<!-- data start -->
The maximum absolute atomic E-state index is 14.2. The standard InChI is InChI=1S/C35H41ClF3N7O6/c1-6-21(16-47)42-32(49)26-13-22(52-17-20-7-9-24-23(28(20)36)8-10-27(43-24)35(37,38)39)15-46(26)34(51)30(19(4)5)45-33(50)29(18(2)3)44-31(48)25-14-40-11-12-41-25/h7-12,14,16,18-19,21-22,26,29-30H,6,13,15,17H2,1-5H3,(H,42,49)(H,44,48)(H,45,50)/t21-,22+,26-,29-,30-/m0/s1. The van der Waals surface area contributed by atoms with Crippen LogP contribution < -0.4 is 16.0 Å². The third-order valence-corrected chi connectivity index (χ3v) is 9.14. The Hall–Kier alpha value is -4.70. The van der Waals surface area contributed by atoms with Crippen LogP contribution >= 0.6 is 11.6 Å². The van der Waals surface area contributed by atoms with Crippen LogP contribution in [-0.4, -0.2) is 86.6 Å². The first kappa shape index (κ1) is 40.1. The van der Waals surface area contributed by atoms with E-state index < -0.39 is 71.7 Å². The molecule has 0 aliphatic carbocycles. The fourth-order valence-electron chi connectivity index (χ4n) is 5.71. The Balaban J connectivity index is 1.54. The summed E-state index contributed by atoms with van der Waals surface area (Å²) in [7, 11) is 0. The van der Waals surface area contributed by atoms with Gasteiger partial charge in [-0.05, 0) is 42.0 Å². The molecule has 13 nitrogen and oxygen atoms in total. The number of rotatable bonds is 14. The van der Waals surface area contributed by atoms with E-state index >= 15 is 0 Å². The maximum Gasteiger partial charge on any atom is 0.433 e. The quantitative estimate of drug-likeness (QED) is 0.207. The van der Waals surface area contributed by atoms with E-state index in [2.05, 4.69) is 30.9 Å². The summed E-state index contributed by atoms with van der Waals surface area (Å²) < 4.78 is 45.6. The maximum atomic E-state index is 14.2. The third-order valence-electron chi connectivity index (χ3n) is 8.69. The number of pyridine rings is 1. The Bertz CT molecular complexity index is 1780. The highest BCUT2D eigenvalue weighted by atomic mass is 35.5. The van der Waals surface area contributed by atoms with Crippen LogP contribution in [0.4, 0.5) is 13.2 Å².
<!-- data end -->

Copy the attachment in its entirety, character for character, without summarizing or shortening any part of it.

The maximum absolute atomic E-state index is 14.2. The standard InChI is InChI=1S/C35H41ClF3N7O6/c1-6-21(16-47)42-32(49)26-13-22(52-17-20-7-9-24-23(28(20)36)8-10-27(43-24)35(37,38)39)15-46(26)34(51)30(19(4)5)45-33(50)29(18(2)3)44-31(48)25-14-40-11-12-41-25/h7-12,14,16,18-19,21-22,26,29-30H,6,13,15,17H2,1-5H3,(H,42,49)(H,44,48)(H,45,50)/t21-,22+,26-,29-,30-/m0/s1. The van der Waals surface area contributed by atoms with Crippen LogP contribution < -0.4 is 16.0 Å². The third-order valence-corrected chi connectivity index (χ3v) is 9.14. The Hall–Kier alpha value is -4.70. The van der Waals surface area contributed by atoms with Crippen LogP contribution >= 0.6 is 11.6 Å². The van der Waals surface area contributed by atoms with Crippen LogP contribution in [-0.4, -0.2) is 86.6 Å². The first kappa shape index (κ1) is 40.1. The van der Waals surface area contributed by atoms with E-state index < -0.39 is 71.7 Å². The molecule has 0 aliphatic carbocycles. The fourth-order valence-electron chi connectivity index (χ4n) is 5.71. The Balaban J connectivity index is 1.54. The summed E-state index contributed by atoms with van der Waals surface area (Å²) in [7, 11) is 0. The van der Waals surface area contributed by atoms with Gasteiger partial charge in [-0.05, 0) is 42.0 Å². The molecule has 13 nitrogen and oxygen atoms in total. The number of rotatable bonds is 14. The van der Waals surface area contributed by atoms with E-state index >= 15 is 0 Å². The maximum Gasteiger partial charge on any atom is 0.433 e. The quantitative estimate of drug-likeness (QED) is 0.207. The van der Waals surface area contributed by atoms with E-state index in [2.05, 4.69) is 30.9 Å². The summed E-state index contributed by atoms with van der Waals surface area (Å²) < 4.78 is 45.6. The maximum atomic E-state index is 14.2. The third-order valence-electron chi connectivity index (χ3n) is 8.69. The number of pyridine rings is 1. The Bertz CT molecular complexity index is 1780. The highest BCUT2D eigenvalue weighted by atomic mass is 35.5. The van der Waals surface area contributed by atoms with Crippen LogP contribution in [0.4, 0.5) is 13.2 Å².